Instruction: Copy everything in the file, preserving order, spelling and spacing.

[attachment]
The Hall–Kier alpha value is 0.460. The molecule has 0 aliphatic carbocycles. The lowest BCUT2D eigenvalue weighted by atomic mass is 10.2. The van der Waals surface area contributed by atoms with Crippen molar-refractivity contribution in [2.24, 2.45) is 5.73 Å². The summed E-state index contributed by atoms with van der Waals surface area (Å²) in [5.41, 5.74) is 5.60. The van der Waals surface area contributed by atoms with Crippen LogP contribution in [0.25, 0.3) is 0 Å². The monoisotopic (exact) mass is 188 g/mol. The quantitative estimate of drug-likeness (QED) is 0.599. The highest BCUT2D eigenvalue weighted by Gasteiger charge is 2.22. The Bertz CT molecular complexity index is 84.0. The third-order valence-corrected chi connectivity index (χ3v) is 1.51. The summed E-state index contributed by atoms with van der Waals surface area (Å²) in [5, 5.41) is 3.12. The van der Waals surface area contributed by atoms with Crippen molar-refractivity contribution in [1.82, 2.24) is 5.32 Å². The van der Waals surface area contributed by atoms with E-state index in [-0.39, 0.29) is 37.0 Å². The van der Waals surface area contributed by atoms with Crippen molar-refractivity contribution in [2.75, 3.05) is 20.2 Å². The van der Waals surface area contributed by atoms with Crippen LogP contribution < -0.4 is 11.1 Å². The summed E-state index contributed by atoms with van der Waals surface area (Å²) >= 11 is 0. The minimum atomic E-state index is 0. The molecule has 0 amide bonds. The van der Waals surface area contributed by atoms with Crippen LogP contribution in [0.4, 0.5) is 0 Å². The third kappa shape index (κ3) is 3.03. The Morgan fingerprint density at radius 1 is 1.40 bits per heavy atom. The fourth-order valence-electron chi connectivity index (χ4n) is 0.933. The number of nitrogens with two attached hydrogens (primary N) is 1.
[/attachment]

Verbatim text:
The Hall–Kier alpha value is 0.460. The molecule has 0 aliphatic carbocycles. The lowest BCUT2D eigenvalue weighted by atomic mass is 10.2. The van der Waals surface area contributed by atoms with Crippen molar-refractivity contribution in [2.24, 2.45) is 5.73 Å². The summed E-state index contributed by atoms with van der Waals surface area (Å²) in [5.41, 5.74) is 5.60. The van der Waals surface area contributed by atoms with Crippen LogP contribution in [0.25, 0.3) is 0 Å². The monoisotopic (exact) mass is 188 g/mol. The quantitative estimate of drug-likeness (QED) is 0.599. The highest BCUT2D eigenvalue weighted by Gasteiger charge is 2.22. The Bertz CT molecular complexity index is 84.0. The third-order valence-corrected chi connectivity index (χ3v) is 1.51. The summed E-state index contributed by atoms with van der Waals surface area (Å²) in [5, 5.41) is 3.12. The van der Waals surface area contributed by atoms with Crippen molar-refractivity contribution in [1.82, 2.24) is 5.32 Å². The van der Waals surface area contributed by atoms with E-state index in [-0.39, 0.29) is 37.0 Å². The van der Waals surface area contributed by atoms with Crippen molar-refractivity contribution in [2.75, 3.05) is 20.2 Å². The van der Waals surface area contributed by atoms with Crippen LogP contribution < -0.4 is 11.1 Å². The summed E-state index contributed by atoms with van der Waals surface area (Å²) >= 11 is 0. The minimum atomic E-state index is 0. The molecule has 0 amide bonds. The van der Waals surface area contributed by atoms with Crippen LogP contribution in [0.4, 0.5) is 0 Å². The third kappa shape index (κ3) is 3.03. The Morgan fingerprint density at radius 1 is 1.40 bits per heavy atom. The fourth-order valence-electron chi connectivity index (χ4n) is 0.933. The number of nitrogens with two attached hydrogens (primary N) is 1.